A recent analysis of ‘Intact Forest Landscapes’ (IFLs) by World resources Institute and others warned that pristine forests are being degraded at an alarming rate. Over 1 million km2, an area three times the size of Germany, has been degraded between 2000 and 2013, according to the study. 25% of the degradation was found in the Amazon Basin and 9% in the Congo Basin. The IFL, mostly primary forest, is assessing the remaining large forested wilderness areas, of which 95% is found in boreal and in tropical forest. The tropical rainforest, with its incredible biodiversity, unique ecological services and vital importance for indigenous peoples and local forest-based communities is the main focus of this report. In parts of the report, the term ‘tropical forest’ is used, covering the continuum from flooded forest and mangroves on the one side, via rainforests and moist deciduous forest, to dry tropical forest on the other. This is both because these other tropical forest types are important in terms of development, livelihood issues and ecosystem services, and because available statistics are often based on this broader category. Tropical forest, including rainforest, represents approximately 45% of the world’s forests (17–18,000 km2).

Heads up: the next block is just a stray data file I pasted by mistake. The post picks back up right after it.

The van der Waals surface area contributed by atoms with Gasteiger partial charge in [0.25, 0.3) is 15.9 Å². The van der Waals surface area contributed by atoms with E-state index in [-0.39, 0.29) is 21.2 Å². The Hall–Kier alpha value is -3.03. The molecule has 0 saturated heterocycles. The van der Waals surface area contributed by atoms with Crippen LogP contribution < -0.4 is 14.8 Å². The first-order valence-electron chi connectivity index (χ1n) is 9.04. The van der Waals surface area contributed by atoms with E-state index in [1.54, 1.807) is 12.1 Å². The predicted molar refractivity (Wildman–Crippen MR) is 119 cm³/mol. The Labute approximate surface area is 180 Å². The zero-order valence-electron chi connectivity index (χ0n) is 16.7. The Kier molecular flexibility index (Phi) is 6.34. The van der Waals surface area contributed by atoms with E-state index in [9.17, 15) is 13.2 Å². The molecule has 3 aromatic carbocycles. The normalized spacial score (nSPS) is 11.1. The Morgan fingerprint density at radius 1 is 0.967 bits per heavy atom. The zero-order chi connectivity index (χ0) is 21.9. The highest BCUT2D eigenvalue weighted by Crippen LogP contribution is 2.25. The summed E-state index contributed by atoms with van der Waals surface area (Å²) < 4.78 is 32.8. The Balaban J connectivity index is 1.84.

From collection: State of the Rainforest